The speaker states “this is what I think about when I shovel compost into a wheelbarrow.” This line is very ironic because all of the dramatic and sardonic thoughts of the last two stanzas are instantly masked by the oddness of the speaker’s thoughts. However, the thoughts of the speaker is not completely illogical, it is perfectly reasonable for a person to think about death and decay when literally shoveling piles of decomposed organic matter. This is once again Collins poking at the theme of death. The next few lines of this stanza are mostly fillers and menial images. Towards the end of the stanza, death is mentioned once again, “the instant hand of Death always ready to burst forth from the sleeve of his voluminous cloak.” Notice the D in death is capitalized, thus Collins might be referring to death as grimly character.
I took this as his way of saying he would never let go of his love, even in death. Though those two speakers are similar in mourning, the tone in the poems differ. In The Raven, the tone of the poem comes off as scary and ominous. The way Poe uses alliteration, rhyme, and repetition creates the eerie tone. In the beginning line of the poem, the speaker says, “once upon a midnight dreary” (637).
The speaker then says something that startles the reader “If only they’d all consented to die unseen, gassed underground the quiet Nazi way” (29-30). The speaker uses the word Nazi, because that’s how she sees herself. She hunts the woodchucks relentlessly and without mercy just like Nazis did to the Jews. The fifth stanza leaves the reader feeling sorry for the speaker and her new life as an obsessed killer. “Woodchucks” by Maxine Kumin’s tone shifts as the speaker’s relationship with the woodchucks grows worse and worse.
The speaker uses the simile of hanging on like death to show that although the waltzing was challenging, he kept doing it for a specific reason. Perhaps, the speaker wants his alcoholic father to spend more time with him, so he is willing to endure his father’s breath to dance with him because that may be the only way or only time his father spends time with him. The rhyme scheme of the first stanza and the rest of the poem is ABAB, which is an organized structure just like waltzing is, but as the poem progresses, the listener can see the irony that the waltzing between the father and the son is not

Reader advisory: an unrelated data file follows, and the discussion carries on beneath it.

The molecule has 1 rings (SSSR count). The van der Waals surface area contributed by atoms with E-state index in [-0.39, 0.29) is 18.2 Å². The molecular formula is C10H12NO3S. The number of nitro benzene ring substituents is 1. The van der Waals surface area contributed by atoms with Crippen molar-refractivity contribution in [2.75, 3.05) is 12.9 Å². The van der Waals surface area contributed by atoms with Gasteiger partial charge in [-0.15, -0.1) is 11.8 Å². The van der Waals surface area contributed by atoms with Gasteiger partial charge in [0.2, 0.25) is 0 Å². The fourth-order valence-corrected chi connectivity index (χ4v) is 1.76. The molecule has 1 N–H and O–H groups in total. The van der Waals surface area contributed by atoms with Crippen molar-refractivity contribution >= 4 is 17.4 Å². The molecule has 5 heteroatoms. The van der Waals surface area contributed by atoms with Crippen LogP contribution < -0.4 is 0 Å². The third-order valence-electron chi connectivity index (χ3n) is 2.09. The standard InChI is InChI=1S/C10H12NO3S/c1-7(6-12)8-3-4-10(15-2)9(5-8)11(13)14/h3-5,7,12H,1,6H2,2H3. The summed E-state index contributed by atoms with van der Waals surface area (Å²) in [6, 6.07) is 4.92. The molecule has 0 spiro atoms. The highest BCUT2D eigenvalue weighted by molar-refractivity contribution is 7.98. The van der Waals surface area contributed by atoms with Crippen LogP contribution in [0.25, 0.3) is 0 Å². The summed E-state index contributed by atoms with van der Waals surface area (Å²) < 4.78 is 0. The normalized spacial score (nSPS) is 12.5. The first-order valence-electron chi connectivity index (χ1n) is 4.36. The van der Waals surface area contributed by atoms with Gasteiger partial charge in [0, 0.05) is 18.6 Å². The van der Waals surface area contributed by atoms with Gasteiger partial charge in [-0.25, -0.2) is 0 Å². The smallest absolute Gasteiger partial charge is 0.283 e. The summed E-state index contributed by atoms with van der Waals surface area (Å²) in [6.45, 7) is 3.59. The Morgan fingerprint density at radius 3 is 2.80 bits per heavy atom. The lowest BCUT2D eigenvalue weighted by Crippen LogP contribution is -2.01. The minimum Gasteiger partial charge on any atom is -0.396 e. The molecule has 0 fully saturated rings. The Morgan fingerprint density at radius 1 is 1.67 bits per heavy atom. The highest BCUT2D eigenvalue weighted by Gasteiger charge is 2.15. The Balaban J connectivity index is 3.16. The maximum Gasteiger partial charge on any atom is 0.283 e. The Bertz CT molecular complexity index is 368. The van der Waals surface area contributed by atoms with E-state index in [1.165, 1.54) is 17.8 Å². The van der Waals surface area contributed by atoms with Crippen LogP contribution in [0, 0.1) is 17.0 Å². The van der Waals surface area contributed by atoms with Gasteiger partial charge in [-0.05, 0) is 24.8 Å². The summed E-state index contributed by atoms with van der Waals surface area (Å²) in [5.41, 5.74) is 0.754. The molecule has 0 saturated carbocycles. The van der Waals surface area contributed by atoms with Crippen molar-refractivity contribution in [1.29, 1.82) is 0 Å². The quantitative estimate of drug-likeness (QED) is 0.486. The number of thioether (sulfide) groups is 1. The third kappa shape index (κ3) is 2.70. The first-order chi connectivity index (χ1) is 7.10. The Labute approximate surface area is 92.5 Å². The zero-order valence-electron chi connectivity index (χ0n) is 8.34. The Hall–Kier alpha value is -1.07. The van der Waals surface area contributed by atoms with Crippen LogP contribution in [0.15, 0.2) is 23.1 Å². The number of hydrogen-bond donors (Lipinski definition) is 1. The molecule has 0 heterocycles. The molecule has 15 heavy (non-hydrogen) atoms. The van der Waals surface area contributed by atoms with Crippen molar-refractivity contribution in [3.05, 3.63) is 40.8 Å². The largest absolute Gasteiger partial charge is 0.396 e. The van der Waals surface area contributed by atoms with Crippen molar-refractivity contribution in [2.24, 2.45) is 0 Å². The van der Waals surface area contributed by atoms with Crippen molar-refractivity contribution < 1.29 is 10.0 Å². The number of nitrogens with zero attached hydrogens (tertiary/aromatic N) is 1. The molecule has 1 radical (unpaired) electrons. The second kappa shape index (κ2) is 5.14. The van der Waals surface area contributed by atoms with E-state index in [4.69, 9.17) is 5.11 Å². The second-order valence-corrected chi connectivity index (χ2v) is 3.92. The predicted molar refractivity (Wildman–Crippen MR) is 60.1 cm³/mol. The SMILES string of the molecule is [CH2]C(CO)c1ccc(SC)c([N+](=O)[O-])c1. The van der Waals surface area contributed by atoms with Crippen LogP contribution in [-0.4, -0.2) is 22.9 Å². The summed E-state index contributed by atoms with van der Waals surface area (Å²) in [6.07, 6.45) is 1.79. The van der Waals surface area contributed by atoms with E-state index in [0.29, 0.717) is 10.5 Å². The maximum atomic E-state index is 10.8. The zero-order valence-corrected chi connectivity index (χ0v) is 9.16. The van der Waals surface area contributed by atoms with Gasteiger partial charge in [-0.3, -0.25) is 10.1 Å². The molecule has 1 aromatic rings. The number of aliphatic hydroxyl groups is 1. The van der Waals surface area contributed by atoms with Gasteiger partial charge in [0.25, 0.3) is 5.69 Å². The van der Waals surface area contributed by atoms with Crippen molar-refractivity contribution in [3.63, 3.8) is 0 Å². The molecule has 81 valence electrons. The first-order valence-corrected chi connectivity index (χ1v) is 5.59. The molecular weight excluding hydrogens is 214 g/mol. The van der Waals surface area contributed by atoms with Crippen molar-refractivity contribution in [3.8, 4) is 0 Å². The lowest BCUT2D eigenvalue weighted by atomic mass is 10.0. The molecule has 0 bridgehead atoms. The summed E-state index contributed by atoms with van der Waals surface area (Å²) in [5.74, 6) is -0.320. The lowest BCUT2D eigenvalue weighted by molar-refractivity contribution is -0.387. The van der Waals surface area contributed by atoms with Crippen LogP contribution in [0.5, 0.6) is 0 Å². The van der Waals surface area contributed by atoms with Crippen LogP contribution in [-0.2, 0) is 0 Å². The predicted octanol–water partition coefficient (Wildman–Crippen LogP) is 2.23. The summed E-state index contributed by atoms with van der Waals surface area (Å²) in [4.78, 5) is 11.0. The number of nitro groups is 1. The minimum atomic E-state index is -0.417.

You can obviously tell from the opening of this poem that the speaker is talking about his daughter and certain that his daughter is basically destined to have a forbidding life with no future. However, in the very last line of the poem he acknowledges that he has no daughter and his desire none and that puts a whole new twist on the poem. The first three lines the speaker introduce and describes his daughter. “Looking into my daughters eyes I read” “Beneath the innocence of morning flesh” “Concealed, hinting’s of death she does not heed.” (Kees, 384 lines 1, 2 and 3). Judging by these lines, I would describe this when he looks at his daughter, he sees a very young and naïve little girl, who doesn’t know what is going on around her.
The symbolism of the mask stranger connects to the theme of never escaping death. The imagery of the black room connects to the mood because of how they both create a suspenseful mood. The figurative language of both personification and simile which connects to tone for the ominous atmosphere. With all these connections with literary devices, theme, mood, and tone which the main focus is to emphasize about death being inevitable No matter how hard you try to escape it death will always be
I think that the main theme in this poem is that people these days are annoyed on how slowly things go so the author wants all his questions to be answered as fast as possible. In the first stanza the writer mentions that the sloth has no peers. There is an image shown in line two and three in the first stanza. It says “you ask him something in his ear, he thinks for a year”. (Roethke, the sloth).
Spookin’s: Slither’s Tale, written by Joseph Delaney, is fiction in the young adult genre, which is my age group, and I found myself unable to put it down. Its combination of thrilling action, trembling, an abundance of blood and gore, fighting and the slaying of beasts story kept me up until the dark hours. I was shocked at how completely fascinating the plot was. Same as Underworld, the story is set in somewhere around 18’s where most of the characters are beasts and non-human based, also borrows ideas from the English myth; the werewolf and vampire. As the book opens, a horrible county known as Valkarky, a city deep within the Arctic Circle that is filled with all types of abomination that have been created by dark magic and inhabited by
Stanza two switches to a different time period, Antebellum America, with Death pictured as a man hunting down a runaway slave, torturing the speaker in an attempt to extract information regarding the slave’s whereabouts. Like the first stanza, the speaker is resisting Death in order to preserve the lives of others, except stanza two’s imagery is a lot more brutal and far less passive. The third and final stanza is made up of the speaker’s denouncement of Death and proclamation of secrecy. The
The author uses setting, imagery, and repetition to create the atmosphere. The setting it is aft his house in the middle of the night and the raven the bird. The author uses imagery is creepy because it is dark then a bird flies in and it starts talking and saying nevermore. The author uses repetition when the bird keeps on saying nevermore. The thesis statem is it is scarey because